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BWW Dance Review: Celebrating 10 Years with DANCE PARADE at Decade of Dance

Saturday, May 21, 2016 was a special day. Not because of the many pre-Memorial Day sales in the stores or the beautiful weather we had the few days prior. But mainly because it marked the 10th annual Dance Parade and Festival. This year's theme was Decade of Dance to celebrate 10 years and to showcase the cultural diversity of the world through dance.

For those of you not familiar with the organization, Dance Parade is a nonprofit arts service organization that strives to promote dance as an expressive and unifying art form. This was sparked by the Cabaret laws here in New York City of 1926, which requires all bars and clubs to have a license for social dancing. If you were in a place that did not have the appropriate license and you were caught dancing, the police would give you a fine. However, it is felt that this law is old and out of date. In 2006, five groups of dancers sued the City of New York in the case Festa vs. New York City Department of Consumer Affairs arguing that the Cabaret laws are unconstitutional. But, in the New York Supreme Court, it was ruled by Judge Michael J. Stallman that recreational (or social) dance is not a form of expression protected by the law.

While this case was in trial, Greg Miller, now Executive Director of Dance Parade, did a lot of advocacy in opposition of the Cabaret laws and organized a 24 hour dance-a-thon in front of the court house. During this event, each hour represented a different dance style and/or culture. Looking at the event, Miller felt it was wonderful to have so many dancers representing so many different people in one place. He wanted to show that dance is a protected mode of expression which birthed the Dance Parade. Miller wanted to create a platform for all dance styles and form a platform to give the recognition dance and dancers deserve.

I asked Miller, now that it is 10 years later, what makes this year extra special? He talked about how this would be the biggest parade yet with over 150 organizations representing over 80 different styles making it the largest and most diverse celebration of dance in the world! Dance Parade also has received a Mayoral Proclamation delivered by New York City Department of Cultural Affairs Commissioner, Tom Finklepearl, on behalf of Mayor Bill De Blasio declaring Saturday, May 21, 2016 as New York Dance Parade Day. And finally, this was the first year the parade would be live streamed through the app Give Live available for Apple.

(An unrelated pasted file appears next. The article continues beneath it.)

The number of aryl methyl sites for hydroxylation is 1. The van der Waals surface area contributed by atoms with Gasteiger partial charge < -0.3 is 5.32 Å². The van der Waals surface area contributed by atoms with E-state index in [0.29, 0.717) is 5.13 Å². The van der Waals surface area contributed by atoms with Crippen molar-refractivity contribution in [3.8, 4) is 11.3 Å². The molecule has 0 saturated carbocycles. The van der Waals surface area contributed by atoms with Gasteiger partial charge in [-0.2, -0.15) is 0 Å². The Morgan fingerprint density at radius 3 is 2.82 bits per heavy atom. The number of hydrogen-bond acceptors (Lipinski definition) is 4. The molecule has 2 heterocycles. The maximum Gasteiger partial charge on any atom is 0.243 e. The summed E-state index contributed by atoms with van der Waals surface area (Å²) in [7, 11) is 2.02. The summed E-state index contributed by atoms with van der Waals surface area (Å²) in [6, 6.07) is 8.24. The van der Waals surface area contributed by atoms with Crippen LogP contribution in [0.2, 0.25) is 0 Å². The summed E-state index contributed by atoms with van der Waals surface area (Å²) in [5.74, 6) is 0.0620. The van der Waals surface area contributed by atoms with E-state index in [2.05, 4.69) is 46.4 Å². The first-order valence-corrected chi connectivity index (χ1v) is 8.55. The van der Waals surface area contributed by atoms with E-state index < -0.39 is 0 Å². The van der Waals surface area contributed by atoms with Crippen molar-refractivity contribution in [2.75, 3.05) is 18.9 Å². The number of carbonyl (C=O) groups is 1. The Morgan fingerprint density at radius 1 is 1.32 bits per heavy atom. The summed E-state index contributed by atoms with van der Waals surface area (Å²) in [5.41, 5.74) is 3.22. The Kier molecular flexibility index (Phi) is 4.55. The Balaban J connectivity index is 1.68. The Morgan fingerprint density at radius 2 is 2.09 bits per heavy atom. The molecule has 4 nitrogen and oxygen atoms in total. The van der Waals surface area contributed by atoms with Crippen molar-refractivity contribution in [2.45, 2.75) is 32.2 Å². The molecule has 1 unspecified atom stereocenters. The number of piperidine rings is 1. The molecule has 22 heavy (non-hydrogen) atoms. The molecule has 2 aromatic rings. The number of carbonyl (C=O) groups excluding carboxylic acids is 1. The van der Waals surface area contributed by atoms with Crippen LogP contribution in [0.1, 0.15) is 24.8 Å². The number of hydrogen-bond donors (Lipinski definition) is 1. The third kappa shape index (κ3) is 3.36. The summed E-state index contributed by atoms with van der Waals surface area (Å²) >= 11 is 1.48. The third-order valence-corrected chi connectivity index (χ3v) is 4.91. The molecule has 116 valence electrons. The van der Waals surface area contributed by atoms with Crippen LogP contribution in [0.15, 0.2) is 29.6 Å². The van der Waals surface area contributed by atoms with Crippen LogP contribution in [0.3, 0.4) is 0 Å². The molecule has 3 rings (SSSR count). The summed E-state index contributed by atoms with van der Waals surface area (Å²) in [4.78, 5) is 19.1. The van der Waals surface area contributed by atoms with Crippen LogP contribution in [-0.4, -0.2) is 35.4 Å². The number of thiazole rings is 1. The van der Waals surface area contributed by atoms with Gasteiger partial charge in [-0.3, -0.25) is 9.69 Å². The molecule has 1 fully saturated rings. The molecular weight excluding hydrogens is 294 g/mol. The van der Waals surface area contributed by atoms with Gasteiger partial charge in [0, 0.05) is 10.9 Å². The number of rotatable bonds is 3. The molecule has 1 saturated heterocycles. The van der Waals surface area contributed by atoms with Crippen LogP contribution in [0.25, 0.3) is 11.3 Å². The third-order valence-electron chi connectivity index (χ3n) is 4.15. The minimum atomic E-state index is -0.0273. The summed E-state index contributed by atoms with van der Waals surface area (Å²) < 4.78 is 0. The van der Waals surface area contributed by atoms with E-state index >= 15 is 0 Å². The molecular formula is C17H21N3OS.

Being at the parade was so much fun! The parade route started at 21st and Broadway, down University Place, and ended with the festival in Tompkin Square Park. I got to watch the parade from the grandstand. The crowd in both the parade and onlookers was so diverse- young, old, dancers, non dancers, and people of all different races and ethnic backgrounds. I saw hip hop, country, butoh, salsa, therapeutic dance, Jamaican dancehall, Bollywood, Korean, Mexican, AfroBrazilian, modern, ballet, and belly dancing just to name a few. It truly shows the power of dance to bring people together! It was great. Although this was my first time, I know it will not be my last!

I also asked Miller, what's in store for the next 10 years? He told me he is looking to expand Dance Parade to other cities where he has already started conversations. So look for them to come to a city near you! He also wants to grow to become a service organizations for both artists and the community. Currently, Dance Parade offers an array of community engagement programs to reach all people in schools, community, and senior centers to use dance as a mode of self-discovery through residencies, workshops and performances.

To learn more about Dance Parade and their activities, please visit their website at

Photo Credit: Caryn Cooper

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From This Author Caryn Cooper

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